When Parents and Schools Work Together, Everyone Wins!
By Anne Foster, Executive Director of Parents for Public Schools
Editor’s Note: Our guest blogger today is Anne Foster, the Executive Director of Parents for Public Schools. Her email address is firstname.lastname@example.org. To learn more about Parents for Public Schools and the PPS PEP curriculum, go to www.PPSparentprograms.com.
In Texas, parents are talking about what many consider excessive, high-stakes testing. In California, parents are advocating for better funding for the state’s public schools. And in Mississippi, they are taking part in debates about charter schools and letting their legislators know their opinions on charter schools. Parents who currently have children in public schools have the shortest window of time for schools to be successful. They only get one chance to educate their children, so time is of the essence to them. With the right skills and knowledge, parents can be powerful and effective public education advocates and can work in a strong partnership with their children’s schools.
Parents for Public Schools was founded with the belief that parents should be at the table when decisions are made that impact their children. Many parents are equipped to do just that and are taking an active role with public education issues, while partnering with their local schools for higher student achievement. Research has clearly shown that strong parent engagement in schools increases student achievement, positive attitudes toward school, higher homework completion, and higher graduation rates. It decreases dropout rates and suspensions. When parents are engaged at school, children do better in school, and the schools get better. It’s a reform strategy we can’t afford to dismiss.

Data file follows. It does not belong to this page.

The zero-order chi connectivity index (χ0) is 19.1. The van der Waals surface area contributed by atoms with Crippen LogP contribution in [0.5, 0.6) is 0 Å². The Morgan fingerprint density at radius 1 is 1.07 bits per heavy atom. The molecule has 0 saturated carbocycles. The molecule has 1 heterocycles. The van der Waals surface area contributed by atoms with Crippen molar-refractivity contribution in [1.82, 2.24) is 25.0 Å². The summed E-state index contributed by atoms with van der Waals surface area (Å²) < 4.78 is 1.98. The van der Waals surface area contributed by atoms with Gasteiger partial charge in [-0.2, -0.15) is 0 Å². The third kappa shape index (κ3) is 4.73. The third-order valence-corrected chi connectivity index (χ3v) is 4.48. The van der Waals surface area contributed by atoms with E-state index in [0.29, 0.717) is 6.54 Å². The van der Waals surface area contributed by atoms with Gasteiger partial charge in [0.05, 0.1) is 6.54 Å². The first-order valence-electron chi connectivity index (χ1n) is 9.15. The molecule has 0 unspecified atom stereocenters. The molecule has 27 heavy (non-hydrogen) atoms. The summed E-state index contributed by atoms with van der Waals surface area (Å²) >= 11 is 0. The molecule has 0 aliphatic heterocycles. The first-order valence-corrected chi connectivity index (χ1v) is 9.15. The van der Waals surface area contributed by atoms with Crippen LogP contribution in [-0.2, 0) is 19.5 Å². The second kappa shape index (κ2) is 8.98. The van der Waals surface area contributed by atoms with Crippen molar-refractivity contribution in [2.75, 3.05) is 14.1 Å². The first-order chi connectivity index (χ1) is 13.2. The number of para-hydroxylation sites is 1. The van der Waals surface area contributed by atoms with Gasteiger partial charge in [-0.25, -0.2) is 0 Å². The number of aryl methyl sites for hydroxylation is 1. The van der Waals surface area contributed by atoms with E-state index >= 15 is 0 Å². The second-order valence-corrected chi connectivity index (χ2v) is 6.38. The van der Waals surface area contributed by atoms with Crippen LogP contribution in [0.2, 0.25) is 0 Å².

PPS works through community-based chapters across the country to strengthen public schools by engaging, educating and mobilizing parents. In addition, over the past several years PPS has provided parent advocacy and leadership sessions to help parents understand and execute their role as parent leaders and advocates for quality public schools. We have done this in some of the most challenging parts of the country, with parents who have felt disenfranchised and who have not had a voice or the necessary skills to be engaged with their children’s schools.
Parents for Public Schools has used our experience working with parents to create and launch the PPS-branded curriculum for parents called PPS PEP (Parent Engagement Programs). The goals of PEP are improved student achievement, increased parent engagement, and enhanced school-parent collaboration. With over twenty years of experience working with parents and schools, we are helping parents learn to reduce barriers to learning and to bring community stakeholders together to address local issues. PEP also prepares school district staff to work effectively with PEP teams.